Yes, mishmosh or mishmash is a real word. According to dictionary.com, mishmosh is a noun meaning a confused mess, hodgepodge and jumble. That’s a fairly good definition of what comprises this post.
While it may seem like everything I did on the ZN was captured in writing, there were several smaller things that I learned or did that weren’t forever memorialized on the internet.
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First on the mishmosh hit list is Scrubbing Bubbles. The exhaust ports at the cylinder head had apparently leaked and leaked badly. The areas around the exhaust were badly stained from exhaust gases and soot that’s been burned into the motor. I tried soda blasting the stains. But, I was hesitant about blasting too much soda at the exhaust ports even though they were stuffed with rags. After reading all the raves about Eagle One Etching Wheel Cleaner, I gave it a try. I’m sure it has its place in cleaning certain materials. Among the other cleaners were Simple Green, Purple Power Industrial Strength Cleaner and Degreaser, Brakleen Brake Parts Cleaner, Gunk Carburetor Parts Cleaner and other lesser known (and effective) products.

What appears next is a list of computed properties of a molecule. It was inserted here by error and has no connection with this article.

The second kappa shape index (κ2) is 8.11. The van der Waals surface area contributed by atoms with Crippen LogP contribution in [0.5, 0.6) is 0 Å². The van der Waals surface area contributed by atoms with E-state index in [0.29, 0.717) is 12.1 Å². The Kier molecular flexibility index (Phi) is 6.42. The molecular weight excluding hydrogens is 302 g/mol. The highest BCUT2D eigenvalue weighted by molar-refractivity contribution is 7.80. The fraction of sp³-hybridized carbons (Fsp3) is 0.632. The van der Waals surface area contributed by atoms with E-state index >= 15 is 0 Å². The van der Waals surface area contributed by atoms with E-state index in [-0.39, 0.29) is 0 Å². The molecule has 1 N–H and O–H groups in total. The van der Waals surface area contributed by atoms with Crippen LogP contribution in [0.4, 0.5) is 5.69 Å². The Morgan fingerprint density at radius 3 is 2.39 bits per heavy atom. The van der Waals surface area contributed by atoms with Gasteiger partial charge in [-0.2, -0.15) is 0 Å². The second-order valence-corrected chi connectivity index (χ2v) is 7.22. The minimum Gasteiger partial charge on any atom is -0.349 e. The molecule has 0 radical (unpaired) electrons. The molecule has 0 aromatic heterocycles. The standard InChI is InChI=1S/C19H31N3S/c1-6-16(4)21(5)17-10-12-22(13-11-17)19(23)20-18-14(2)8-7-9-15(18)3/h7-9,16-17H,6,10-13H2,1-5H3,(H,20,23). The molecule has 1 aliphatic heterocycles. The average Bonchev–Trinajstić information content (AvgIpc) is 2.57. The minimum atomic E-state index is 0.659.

I read about Scrubbing Bubbles on an airplane owners’ website. Pilots were discussing how to clean exhaust stains from engine cowls and stuff. Scrubbing Bubbles got a lot of raves, just like Eagle One, but at this point I was ready to give anything a try.
Scrubbing Bubbles works. Spray it on, let it soak and wipe it off. It took more than on application to remove the heavily burned on stains, but the bottom line is it worked and it worked well. I’ll probably keep a bottle on my cleaning shelf from now on.
Note: Today there are too many different Scrubbing Bubbles. I didn’t feel like spending an hour or more deciding which one is best for removing exhaust gases, so there are probably better Scrubbing Bubbles choices for the job. I just picked what looked like the original formula (see photo). Maybe next time I’ll do a deep dive into the various types…blub, blub.
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Next up, the main wire harness had a chintzy black plastic wire loom that covered the wires from under the fuel tank to the headlight. It looked bad to me. After removing the loom, there was a layer of electrical tape holding everything together. Ever remove 30-year-old electrical tape and notice what’s left? A gooey gluey mess, that’s what’s left behind by electrical tape.